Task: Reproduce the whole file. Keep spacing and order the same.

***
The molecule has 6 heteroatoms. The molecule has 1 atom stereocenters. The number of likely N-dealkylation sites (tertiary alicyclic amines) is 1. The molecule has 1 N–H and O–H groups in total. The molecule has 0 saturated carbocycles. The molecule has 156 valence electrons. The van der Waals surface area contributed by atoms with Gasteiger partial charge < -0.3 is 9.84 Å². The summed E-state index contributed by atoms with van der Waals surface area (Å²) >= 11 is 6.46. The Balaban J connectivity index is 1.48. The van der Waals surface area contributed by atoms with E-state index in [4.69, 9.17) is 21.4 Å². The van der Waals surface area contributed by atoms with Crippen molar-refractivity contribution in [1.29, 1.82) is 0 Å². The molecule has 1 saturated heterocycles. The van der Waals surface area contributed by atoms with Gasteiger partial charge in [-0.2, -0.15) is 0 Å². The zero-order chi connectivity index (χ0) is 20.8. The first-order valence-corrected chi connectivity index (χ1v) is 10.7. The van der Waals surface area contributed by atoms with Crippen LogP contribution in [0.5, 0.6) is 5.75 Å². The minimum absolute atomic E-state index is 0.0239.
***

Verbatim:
The molecule has 6 heteroatoms. The molecule has 1 atom stereocenters. The number of likely N-dealkylation sites (tertiary alicyclic amines) is 1. The molecule has 1 N–H and O–H groups in total. The molecule has 0 saturated carbocycles. The molecule has 156 valence electrons. The van der Waals surface area contributed by atoms with Gasteiger partial charge < -0.3 is 9.84 Å². The summed E-state index contributed by atoms with van der Waals surface area (Å²) >= 11 is 6.46. The Balaban J connectivity index is 1.48. The van der Waals surface area contributed by atoms with E-state index in [4.69, 9.17) is 21.4 Å². The van der Waals surface area contributed by atoms with Crippen molar-refractivity contribution in [1.29, 1.82) is 0 Å². The molecule has 1 saturated heterocycles. The van der Waals surface area contributed by atoms with Gasteiger partial charge in [-0.2, -0.15) is 0 Å². The zero-order chi connectivity index (χ0) is 20.8. The first-order valence-corrected chi connectivity index (χ1v) is 10.7. The van der Waals surface area contributed by atoms with Crippen LogP contribution in [0.5, 0.6) is 5.75 Å². The minimum absolute atomic E-state index is 0.0239.